The letter sent out Monday by six player agencies recommending that their clients not give in to the owners' demands for massive concessions in the current negotiations over a new labor deal is sure to anger a lot of people.
Most likely NBA commissioner David Stern. Billy Hunter, the players' union director, for sure. And, although it's just a guess, a healthy number of NBA fans. One, because it's almost second nature to see anything agents do as an ill wind. Two, because it's also second nature to view players as greedy because they make a ton of money playing a game the majority of us play for free. And, of course, three, because it makes a new labor deal being agreed upon anytime soon far more remote.
But all that doesn't make the questions and concerns the letter raises any less appropriate or fair. I'd love to see a full 2011-12 NBA season that starts on time, but, just as a paid observer, it feels as if the owners crafted the narrative of what these negotiations are all about from the start, and the union -- by making immediate concessions -- has become an accomplice to presenting a picture of the NBA and its financial health that simply doesn't completely make sense.
How does an industry increase its revenue, in one of the country's worst economic periods in 80 years, and suggest it is failing? Why would multiple businessmen, smart enough to make themselves into millionaires and billionaires, fight for the chance to join that industry by buying a franchise?
And how would the top dog of that industry, commissioner Stern, not only still have his job but be in charge of negotiating the next agreement?
And why would squeezing the players, who are not the ones mishandling all that growth, assure that those who are won't find another way to screw up, if indeed that is actually happening?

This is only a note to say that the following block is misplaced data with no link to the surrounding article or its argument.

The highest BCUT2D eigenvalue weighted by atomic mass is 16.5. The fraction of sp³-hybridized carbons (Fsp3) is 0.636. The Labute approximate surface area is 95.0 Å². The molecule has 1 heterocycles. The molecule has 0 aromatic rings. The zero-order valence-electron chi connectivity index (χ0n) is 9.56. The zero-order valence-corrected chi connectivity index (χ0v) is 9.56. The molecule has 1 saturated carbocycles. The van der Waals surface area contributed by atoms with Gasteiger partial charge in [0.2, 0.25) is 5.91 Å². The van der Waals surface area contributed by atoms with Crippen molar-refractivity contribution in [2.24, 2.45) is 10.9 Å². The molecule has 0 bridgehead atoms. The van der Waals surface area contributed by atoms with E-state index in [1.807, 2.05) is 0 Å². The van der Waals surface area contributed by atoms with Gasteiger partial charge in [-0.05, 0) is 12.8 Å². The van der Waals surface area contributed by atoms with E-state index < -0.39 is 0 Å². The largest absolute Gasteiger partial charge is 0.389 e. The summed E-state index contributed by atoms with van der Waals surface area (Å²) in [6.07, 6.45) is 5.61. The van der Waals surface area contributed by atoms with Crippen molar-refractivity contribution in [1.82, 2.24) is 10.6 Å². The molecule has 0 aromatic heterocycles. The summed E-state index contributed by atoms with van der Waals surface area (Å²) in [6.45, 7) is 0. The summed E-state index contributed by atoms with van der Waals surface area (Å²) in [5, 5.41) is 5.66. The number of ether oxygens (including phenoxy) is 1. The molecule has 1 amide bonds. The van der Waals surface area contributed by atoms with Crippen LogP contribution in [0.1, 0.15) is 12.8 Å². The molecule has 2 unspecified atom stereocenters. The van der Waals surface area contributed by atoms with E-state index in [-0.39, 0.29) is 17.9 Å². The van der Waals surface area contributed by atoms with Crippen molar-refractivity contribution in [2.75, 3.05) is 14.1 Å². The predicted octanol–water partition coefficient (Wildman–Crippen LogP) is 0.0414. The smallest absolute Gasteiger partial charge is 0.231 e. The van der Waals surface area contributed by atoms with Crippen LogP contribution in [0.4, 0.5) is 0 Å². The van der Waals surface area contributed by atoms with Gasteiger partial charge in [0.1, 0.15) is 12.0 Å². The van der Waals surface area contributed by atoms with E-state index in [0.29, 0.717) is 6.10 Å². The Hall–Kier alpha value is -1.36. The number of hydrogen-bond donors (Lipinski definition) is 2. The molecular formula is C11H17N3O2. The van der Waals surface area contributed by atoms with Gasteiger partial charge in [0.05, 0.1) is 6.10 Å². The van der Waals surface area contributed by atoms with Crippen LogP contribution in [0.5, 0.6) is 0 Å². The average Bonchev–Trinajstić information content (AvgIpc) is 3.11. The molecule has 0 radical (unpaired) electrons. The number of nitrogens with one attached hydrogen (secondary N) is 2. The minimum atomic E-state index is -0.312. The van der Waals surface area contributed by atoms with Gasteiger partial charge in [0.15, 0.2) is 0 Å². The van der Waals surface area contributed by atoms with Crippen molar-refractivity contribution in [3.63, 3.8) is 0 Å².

I don't know the exact details of the NBA's financial picture. Neither does the players' union. By now you've heard the figure "$300 million in losses," which has been repeated so often it is taken as fact. That's how much Stern says the league's teams collectively fell short last season. Their financial records on basketball-related income produced that figure, we're told. The players' union had enough confidence in it that it offered to compensate the owners for it in the next labor deal, as long as everything else stayed equal. It was a good-faith gesture. The owners mocked it.
I'm not sure why the union didn't realize right then that the owners were intent on dictating a deal -- not negotiating one -- but it didn't.
It's common knowledge around the NBA that, as the agents' letter points out, those financial records don't account for all sorts of money-making enterprises the owners have and benefit from because they own an NBA franchise. It doesn't account for owners who bought an arena in conjunction with buying a team, and therefore can reap the profits of staging concerts and conventions and monster-truck rallies. It doesn't account for the regional TV networks various owners have, where they get to negotiate TV broadcast deals with themselves because televising their teams' games is the signature content.
Maybe the craziest aspect of buying into the owners' narrative is that what little we do know about the financial picture for the league's two most profitable teams -- the Lakers and New York Knicks -- suggests those two teams could finance a profitable league all by themselves. The Lakers just signed a local cable TV deal that will, by industry estimates, increase their profits from that revenue stream alone from $30 million to $150 million. Annually. For the next 20 years.
And yet the Knicks, according to several league front-office sources, will remain the most profitable team in the league, as they've been for the past decade. This, despite the fact that they've made the playoffs twice in the past 10 years with a $100 million-plus player payroll that led the league for many of those years.
Are there teams in cities such as New Orleans and Sacramento that are not that flush right now? Absolutely. And yet there are still buyers lining up for a chance to own them. There can be only one of two reasons for that being the case. One, there are a lot of really stupid rich people looking to throw away their money. Two, those teams aren't, or shouldn't be, losing money.
When the negotiating committees began exchanging proposals in earnest last week, several league sources assured me it was a matter of when, not if, a deal would be struck. Some even suggested the owners already have much of what they want and are simply looking at how much they can squeeze out of the players at this point.
The one thing that stood out in all those conversations is that no one ever talked about what the owners "need" to make the league viable. They talked only about what they "want."
That, to me, is the essence of what the agents are saying to their clients: these negotiations aren't about the league's future. Only yours.
Ric Bucher is a senior writer for ESPN The Magazine.